Soles stirring

Dear Ace: What is the big deal about the Charlottesville Ten Miler, anyway? I’ve lived in lots of places where there have been many races for runners, but you get the feeling around here that the Ten Miler is the World’s Only Race! Please explain.—Lace Yursneeks

Lace: The first thing Ace needs to do is disavow all personal knowledge of the Ten Miler. By which Ace means he finds he likes breathing steadily far too much to engage in something as…odd…as purposely running a 10-mile course quickly. Ace gets enough exercise applying his formidable wit to life’s little idiocies. But Ace digresses, as Ace is wont to do from time to time.

   But though Ace doesn’t enjoy running, Ace loves a good parade, and that’s probably the best way to describe the Charlottesville Ten Miler, which will be run for the 31st time on Saturday, April 1. Organizers expect 2,500 misguided souls, or is that soles, to participate in what is Charlottesville’s oldest foot race. (Ace’s employer, this very newspaper, is a
sponsor of the race and Ace tells you that in the interest of full disclosure, not because Ace is trying to suck up to the
big man, although if you’re reading this, Rob, Ace says, “You’re looking very handsome today.”)

   The course literally snakes through the heart of UVA and Downtown Char-lottesville, with more than 400 volunteers, 60 police officers, a half-dozen bands, a gospel choir, countless spectators, Santa Claus, the Easter Bunny and Oprah lining the course in support of the runners. O.K., Oprah had to decline the invitation, but you get the idea. There’s a lot of cheering and plenty of doughnuts for spectators.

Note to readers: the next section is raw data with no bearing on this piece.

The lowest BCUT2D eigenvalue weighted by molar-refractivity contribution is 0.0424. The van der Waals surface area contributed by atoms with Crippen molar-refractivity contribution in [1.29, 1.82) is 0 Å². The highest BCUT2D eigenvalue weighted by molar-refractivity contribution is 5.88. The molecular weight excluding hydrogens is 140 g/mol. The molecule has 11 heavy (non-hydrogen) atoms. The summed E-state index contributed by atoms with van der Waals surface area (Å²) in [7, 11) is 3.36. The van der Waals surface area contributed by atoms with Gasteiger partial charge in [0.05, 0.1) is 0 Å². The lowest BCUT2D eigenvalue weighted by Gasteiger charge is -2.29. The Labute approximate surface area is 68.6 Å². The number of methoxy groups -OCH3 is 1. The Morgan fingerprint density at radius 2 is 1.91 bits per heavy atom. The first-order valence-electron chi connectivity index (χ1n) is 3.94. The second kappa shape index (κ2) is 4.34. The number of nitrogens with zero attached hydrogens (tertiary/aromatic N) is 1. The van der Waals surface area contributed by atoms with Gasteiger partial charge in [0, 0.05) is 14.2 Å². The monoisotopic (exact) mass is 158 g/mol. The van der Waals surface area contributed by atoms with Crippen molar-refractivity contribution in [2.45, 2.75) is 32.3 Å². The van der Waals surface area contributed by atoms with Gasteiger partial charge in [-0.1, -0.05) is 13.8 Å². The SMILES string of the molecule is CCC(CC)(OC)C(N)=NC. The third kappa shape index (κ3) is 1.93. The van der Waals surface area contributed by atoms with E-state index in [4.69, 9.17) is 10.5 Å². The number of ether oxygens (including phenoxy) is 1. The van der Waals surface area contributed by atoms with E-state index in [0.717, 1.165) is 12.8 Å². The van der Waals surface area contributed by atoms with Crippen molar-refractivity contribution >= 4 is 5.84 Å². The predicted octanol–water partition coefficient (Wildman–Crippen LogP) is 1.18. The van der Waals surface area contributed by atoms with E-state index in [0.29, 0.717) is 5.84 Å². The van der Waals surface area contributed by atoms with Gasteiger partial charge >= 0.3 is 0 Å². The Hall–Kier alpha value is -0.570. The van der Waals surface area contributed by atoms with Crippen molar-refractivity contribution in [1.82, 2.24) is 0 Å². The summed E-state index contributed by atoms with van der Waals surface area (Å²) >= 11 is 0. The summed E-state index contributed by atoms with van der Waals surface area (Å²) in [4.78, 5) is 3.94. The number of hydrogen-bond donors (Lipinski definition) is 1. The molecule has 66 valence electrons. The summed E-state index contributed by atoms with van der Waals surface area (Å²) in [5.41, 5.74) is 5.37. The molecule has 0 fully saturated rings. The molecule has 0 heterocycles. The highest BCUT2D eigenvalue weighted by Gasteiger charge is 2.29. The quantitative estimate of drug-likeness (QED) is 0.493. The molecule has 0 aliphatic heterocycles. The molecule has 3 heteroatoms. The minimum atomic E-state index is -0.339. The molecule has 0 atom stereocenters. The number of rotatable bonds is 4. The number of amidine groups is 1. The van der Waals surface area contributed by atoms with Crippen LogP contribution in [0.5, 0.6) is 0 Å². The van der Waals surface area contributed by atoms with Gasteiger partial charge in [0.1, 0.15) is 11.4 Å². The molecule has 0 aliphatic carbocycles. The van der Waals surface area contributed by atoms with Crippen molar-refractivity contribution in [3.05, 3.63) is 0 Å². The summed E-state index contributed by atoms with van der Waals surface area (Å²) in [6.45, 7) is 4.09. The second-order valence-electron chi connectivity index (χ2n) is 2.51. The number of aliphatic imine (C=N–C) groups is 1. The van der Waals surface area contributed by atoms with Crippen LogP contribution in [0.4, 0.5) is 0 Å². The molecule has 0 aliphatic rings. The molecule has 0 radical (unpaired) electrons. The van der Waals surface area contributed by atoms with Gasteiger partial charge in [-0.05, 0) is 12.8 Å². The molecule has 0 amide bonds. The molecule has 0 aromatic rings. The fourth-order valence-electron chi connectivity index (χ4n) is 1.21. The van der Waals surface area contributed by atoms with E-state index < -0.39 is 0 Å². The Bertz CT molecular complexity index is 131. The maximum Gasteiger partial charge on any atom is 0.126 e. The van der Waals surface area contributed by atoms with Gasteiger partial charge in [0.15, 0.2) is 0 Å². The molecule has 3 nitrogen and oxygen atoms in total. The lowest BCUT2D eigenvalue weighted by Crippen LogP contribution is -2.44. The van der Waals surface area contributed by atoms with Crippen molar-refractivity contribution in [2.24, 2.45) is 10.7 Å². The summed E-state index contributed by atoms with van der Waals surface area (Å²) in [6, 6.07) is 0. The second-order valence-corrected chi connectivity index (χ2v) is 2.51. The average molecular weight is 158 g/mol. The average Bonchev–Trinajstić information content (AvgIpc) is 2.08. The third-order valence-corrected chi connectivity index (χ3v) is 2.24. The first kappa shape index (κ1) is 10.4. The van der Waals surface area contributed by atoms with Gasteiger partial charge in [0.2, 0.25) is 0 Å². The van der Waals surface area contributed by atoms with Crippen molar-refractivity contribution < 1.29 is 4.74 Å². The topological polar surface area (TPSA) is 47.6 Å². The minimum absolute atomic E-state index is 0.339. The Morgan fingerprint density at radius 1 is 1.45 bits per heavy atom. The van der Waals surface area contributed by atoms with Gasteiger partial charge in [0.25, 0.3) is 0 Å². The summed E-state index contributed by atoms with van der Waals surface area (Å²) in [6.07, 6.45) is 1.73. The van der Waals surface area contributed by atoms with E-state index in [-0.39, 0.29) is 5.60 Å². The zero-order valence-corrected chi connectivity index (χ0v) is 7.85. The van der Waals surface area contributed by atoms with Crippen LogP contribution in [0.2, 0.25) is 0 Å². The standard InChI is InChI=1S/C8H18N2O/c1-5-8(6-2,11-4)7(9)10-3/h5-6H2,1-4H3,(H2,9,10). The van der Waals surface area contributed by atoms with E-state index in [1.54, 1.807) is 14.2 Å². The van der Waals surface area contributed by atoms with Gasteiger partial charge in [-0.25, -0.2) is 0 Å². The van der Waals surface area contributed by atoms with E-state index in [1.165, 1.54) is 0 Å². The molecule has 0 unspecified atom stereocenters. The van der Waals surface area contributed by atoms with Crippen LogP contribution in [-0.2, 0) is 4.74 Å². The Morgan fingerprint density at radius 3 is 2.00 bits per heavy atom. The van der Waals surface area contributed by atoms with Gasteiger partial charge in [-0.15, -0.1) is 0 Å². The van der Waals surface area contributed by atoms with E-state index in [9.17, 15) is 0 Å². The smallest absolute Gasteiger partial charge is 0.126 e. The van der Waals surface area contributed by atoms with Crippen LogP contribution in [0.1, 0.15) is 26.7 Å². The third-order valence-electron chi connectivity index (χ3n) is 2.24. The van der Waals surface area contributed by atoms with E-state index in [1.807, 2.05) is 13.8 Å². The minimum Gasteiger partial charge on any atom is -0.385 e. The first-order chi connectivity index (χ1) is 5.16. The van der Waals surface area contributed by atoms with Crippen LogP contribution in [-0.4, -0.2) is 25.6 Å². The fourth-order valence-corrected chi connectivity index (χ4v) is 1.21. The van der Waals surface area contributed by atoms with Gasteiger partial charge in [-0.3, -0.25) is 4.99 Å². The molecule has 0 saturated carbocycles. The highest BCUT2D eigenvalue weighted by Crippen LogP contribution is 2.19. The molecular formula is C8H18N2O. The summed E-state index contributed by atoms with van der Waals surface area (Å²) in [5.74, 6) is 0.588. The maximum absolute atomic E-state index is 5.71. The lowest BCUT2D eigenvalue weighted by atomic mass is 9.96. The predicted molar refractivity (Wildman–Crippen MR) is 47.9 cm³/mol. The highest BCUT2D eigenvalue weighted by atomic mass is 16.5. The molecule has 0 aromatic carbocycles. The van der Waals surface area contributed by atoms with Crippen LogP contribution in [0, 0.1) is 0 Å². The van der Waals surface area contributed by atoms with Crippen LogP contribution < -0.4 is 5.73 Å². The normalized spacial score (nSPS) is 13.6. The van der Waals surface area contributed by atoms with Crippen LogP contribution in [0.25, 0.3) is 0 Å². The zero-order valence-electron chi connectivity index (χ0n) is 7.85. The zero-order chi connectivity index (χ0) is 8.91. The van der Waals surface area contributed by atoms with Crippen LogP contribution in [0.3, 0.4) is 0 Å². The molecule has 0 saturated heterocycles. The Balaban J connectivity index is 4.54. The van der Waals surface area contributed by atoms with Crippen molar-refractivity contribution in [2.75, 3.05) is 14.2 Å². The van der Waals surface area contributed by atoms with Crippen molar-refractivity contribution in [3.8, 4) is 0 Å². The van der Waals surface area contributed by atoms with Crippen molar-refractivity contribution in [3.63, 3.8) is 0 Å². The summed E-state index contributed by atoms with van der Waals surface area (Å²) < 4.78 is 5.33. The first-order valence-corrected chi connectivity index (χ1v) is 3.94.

Runners range from the superhuman six-minute-mile types to walkers who take around two hours to finish. “That means,” says Mark Lorenzoni, a race organizer and the brains, with wife, Cynthia, behind Ragged Mountain Running Shop, “if someone took a photograph from the sky of the leader breaking the tape, his trail, that dragon, would go all the way back Downtown and the last finisher would be around 5.5 miles [into the course]. The engine crosses the finish line as the caboose is still five miles away. Talk about a parade.” Ace’s sentiments exactly.

   And if that weren’t glory enough, the race is a charity event. This year’s proceeds go to Madison House, a campus group that sends volunteers to organizations around the community.

   Now you’re probably wondering how to get involved, Lace, since Ace has put to rest your cynicism about the Ten Miler being “just another race.” Check out www.cvilletenmiler.com for more info.

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